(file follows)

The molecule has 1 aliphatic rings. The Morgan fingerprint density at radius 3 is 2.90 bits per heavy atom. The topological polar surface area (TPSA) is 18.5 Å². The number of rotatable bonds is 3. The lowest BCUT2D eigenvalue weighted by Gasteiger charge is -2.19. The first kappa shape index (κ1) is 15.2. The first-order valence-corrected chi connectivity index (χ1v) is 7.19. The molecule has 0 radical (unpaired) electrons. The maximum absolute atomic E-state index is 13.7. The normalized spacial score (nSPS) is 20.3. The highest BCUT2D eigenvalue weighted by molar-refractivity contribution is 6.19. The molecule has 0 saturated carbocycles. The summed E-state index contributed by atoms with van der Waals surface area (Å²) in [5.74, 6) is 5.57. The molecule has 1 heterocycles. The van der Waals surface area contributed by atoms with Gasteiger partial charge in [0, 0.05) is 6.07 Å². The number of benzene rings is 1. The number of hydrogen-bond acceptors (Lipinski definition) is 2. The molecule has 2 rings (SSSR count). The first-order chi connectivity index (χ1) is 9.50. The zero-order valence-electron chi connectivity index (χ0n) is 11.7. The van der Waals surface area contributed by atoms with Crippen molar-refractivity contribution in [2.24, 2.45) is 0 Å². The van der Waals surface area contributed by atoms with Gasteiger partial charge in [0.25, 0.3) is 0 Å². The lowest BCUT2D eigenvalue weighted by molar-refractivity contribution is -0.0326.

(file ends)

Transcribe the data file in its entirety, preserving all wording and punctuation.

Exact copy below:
The molecule has 1 aliphatic rings. The Morgan fingerprint density at radius 3 is 2.90 bits per heavy atom. The topological polar surface area (TPSA) is 18.5 Å². The number of rotatable bonds is 3. The lowest BCUT2D eigenvalue weighted by Gasteiger charge is -2.19. The first kappa shape index (κ1) is 15.2. The first-order valence-corrected chi connectivity index (χ1v) is 7.19. The molecule has 0 radical (unpaired) electrons. The maximum absolute atomic E-state index is 13.7. The normalized spacial score (nSPS) is 20.3. The highest BCUT2D eigenvalue weighted by molar-refractivity contribution is 6.19. The molecule has 0 saturated carbocycles. The summed E-state index contributed by atoms with van der Waals surface area (Å²) in [5.74, 6) is 5.57. The molecule has 1 heterocycles. The van der Waals surface area contributed by atoms with Gasteiger partial charge in [0, 0.05) is 6.07 Å². The number of benzene rings is 1. The number of hydrogen-bond acceptors (Lipinski definition) is 2. The molecule has 2 rings (SSSR count). The first-order chi connectivity index (χ1) is 9.50. The zero-order valence-electron chi connectivity index (χ0n) is 11.7. The van der Waals surface area contributed by atoms with Crippen molar-refractivity contribution in [2.24, 2.45) is 0 Å². The van der Waals surface area contributed by atoms with Gasteiger partial charge in [0.25, 0.3) is 0 Å². The lowest BCUT2D eigenvalue weighted by molar-refractivity contribution is -0.0326.